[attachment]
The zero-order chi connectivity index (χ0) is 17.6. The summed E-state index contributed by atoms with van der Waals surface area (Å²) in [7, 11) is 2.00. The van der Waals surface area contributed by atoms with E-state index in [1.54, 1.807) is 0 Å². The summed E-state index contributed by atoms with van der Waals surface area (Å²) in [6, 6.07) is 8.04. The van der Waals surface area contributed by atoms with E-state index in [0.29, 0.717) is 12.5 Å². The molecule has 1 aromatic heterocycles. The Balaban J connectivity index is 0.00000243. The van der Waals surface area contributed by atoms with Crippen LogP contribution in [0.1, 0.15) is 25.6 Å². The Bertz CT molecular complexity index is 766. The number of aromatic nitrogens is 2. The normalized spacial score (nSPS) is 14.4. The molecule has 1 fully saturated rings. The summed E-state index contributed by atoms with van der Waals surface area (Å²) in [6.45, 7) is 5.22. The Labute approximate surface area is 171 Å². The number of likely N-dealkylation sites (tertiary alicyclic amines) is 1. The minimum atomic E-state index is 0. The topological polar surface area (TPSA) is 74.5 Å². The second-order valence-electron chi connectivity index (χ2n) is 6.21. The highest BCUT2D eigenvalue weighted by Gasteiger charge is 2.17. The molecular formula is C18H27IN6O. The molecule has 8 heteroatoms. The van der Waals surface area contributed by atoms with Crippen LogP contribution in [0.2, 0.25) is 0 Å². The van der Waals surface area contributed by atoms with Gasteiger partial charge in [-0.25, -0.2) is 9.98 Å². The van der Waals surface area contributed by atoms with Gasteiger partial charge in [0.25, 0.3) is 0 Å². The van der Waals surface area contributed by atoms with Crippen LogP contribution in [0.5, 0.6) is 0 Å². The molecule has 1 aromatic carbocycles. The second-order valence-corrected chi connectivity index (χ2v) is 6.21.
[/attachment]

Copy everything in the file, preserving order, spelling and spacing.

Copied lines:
The zero-order chi connectivity index (χ0) is 17.6. The summed E-state index contributed by atoms with van der Waals surface area (Å²) in [7, 11) is 2.00. The van der Waals surface area contributed by atoms with E-state index in [1.54, 1.807) is 0 Å². The summed E-state index contributed by atoms with van der Waals surface area (Å²) in [6, 6.07) is 8.04. The van der Waals surface area contributed by atoms with E-state index in [0.29, 0.717) is 12.5 Å². The molecule has 1 aromatic heterocycles. The Balaban J connectivity index is 0.00000243. The van der Waals surface area contributed by atoms with Crippen LogP contribution in [0.1, 0.15) is 25.6 Å². The Bertz CT molecular complexity index is 766. The number of aromatic nitrogens is 2. The normalized spacial score (nSPS) is 14.4. The molecule has 1 fully saturated rings. The summed E-state index contributed by atoms with van der Waals surface area (Å²) in [6.45, 7) is 5.22. The Labute approximate surface area is 171 Å². The number of likely N-dealkylation sites (tertiary alicyclic amines) is 1. The minimum atomic E-state index is 0. The topological polar surface area (TPSA) is 74.5 Å². The second-order valence-electron chi connectivity index (χ2n) is 6.21. The highest BCUT2D eigenvalue weighted by Gasteiger charge is 2.17. The molecular formula is C18H27IN6O. The molecule has 8 heteroatoms. The van der Waals surface area contributed by atoms with Crippen LogP contribution in [0.2, 0.25) is 0 Å². The van der Waals surface area contributed by atoms with Gasteiger partial charge in [-0.25, -0.2) is 9.98 Å². The van der Waals surface area contributed by atoms with Gasteiger partial charge in [0.25, 0.3) is 0 Å². The van der Waals surface area contributed by atoms with Crippen LogP contribution in [0.5, 0.6) is 0 Å². The molecule has 1 aromatic carbocycles. The second-order valence-corrected chi connectivity index (χ2v) is 6.21.